Companies’ commitments to net zero targets continue to grow as we begin a decisive decade where global emissions must decrease substantially to avoid the worst effects of climate change and align with the goals of the Paris Agreement. This has resulted in increasing pressure from regulators, stakeholders and consumers for companies to decarbonise. A more recent trend comes from investors and financial stakeholders who are aware of the risks of stranded assets. Another shift in support of climate action follows the change of presidency in the United States and the upcoming COP26. The new US president, Joe Biden, has promised to put the United States on track to achieve net zero and a 100% clean economy by 2050. He seeks to use “every tool of American foreign policy to push the rest of the world” to raise ambitions and tackle climate change. The upcoming COP26 in Glasgow in November 2021 is of immense importance too, as it will shape the way that corporates must play their part in the global net zero transition.
In this article we examine the movement towards net zero targets and the role of the finance sector in setting expectations.
Companies are moving to net zero by 2050
Adopting an industry-wide lens, there is a clear trend towards setting tangible emissions reduction targets, including net zero targets, and installing strategies to achieve these targets. This trend is visible both domestically and internationally, with major and minor industry players stating commitments and actions. There is a range in the degree of commitment to emissions reduction targets. Energy, infrastructure and mining companies are frequently announcing increasingly ambitious aspirations, strategies, and achievements, demonstrating the building momentum toward decarbonisation. In just one example, we recently saw Newcrest Mining announce a landmark 15-year renewable PPA deal. It is anticipated that this PPA will significantly contribute towards Newcrest’s emissions reduction target of 30% by 2030.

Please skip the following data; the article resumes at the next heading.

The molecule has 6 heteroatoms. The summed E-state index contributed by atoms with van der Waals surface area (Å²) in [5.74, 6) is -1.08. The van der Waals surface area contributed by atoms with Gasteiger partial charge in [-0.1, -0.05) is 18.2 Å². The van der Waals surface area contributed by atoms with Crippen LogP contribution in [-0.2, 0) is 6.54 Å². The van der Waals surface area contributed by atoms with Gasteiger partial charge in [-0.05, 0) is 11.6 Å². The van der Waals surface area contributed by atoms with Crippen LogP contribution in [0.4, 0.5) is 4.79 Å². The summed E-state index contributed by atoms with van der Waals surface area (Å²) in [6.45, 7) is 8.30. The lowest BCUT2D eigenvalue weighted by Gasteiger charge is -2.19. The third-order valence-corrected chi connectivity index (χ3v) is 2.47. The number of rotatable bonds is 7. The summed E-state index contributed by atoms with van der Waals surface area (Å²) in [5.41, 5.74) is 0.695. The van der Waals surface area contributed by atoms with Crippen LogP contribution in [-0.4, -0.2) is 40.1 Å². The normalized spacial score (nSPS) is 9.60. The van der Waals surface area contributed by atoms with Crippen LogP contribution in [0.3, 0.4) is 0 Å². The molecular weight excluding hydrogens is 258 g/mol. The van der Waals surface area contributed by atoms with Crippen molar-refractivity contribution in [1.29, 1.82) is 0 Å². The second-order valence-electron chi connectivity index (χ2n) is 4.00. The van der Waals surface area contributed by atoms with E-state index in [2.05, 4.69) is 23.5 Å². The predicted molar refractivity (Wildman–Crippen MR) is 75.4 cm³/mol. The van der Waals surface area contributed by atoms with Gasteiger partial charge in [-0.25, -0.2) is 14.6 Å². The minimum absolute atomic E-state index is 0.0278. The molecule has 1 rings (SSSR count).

More than net zero by 2050: interim targets and a growing attention to scope 3 emissions
The trend of setting emissions reduction targets is progressing beyond net zero by 2050. Companies are under pressure to announce targets and disclose their strategy. Looking to the oil and gas majors we see many have announced their ambitions to meet interim emissions reduction targets, such as ConocoPhillips (35-45% by 2030, a revision from an earlier 5-15% by 2030 reduction target), Shell (30% by 2035 and 65% by 2050), and Woodside (15% by 2025 and 30% by 2030). While these targets may reflect aspirations, rather than robust actions, they indicate intentions to decarbonise their operations and reduce emissions in line with the net zero goal, and to act beyond an announcement of net zero by 2050.
In December 2019, Repsol (Spain) became the first major oil and gas company to commit to a 2050 net zero goal including scope 3. In the US, Occidental Petroleum announced operational net zero by 2040 goals and (for use of products) by 2050. Further, Inpex Corp (Japan’s largest oil and gas producer) has similarly announced a net zero goal by 2050 for its operational emissions.
The Climate Action 100+ Initiative’s 2020 progress report found that 43% of its focus companies have now set “a clear ambition” to achieve net zero emissions by 2050, but clear gaps remain as only 10% include scope 3 emissions in their 2050 targets.
The International Energy Agency stated that long-term targets alone will not put emissions into decline rapidly enough to reach net zero by 2050. To shift from targets to action, it will publish in May 2021, ahead of COP26, the first comprehensive roadmap for the entire global energy sector to reach net zero by 2050.
Investors are already moving towards net zero
In addition to individual companies setting net zero targets and more stringent government policies aligned with the Paris Agreement, investors and financial institutions are increasingly pushing for net zero and companies to address climate change through the implementation of emissions reductions targets. This is reflected by investment funds and asset managers committing to net zero portfolios or publicly advocating for their assets to reduce emissions, but also by global and domestic climate initiatives or financial sector industry groups as a collective. Some developments are described below.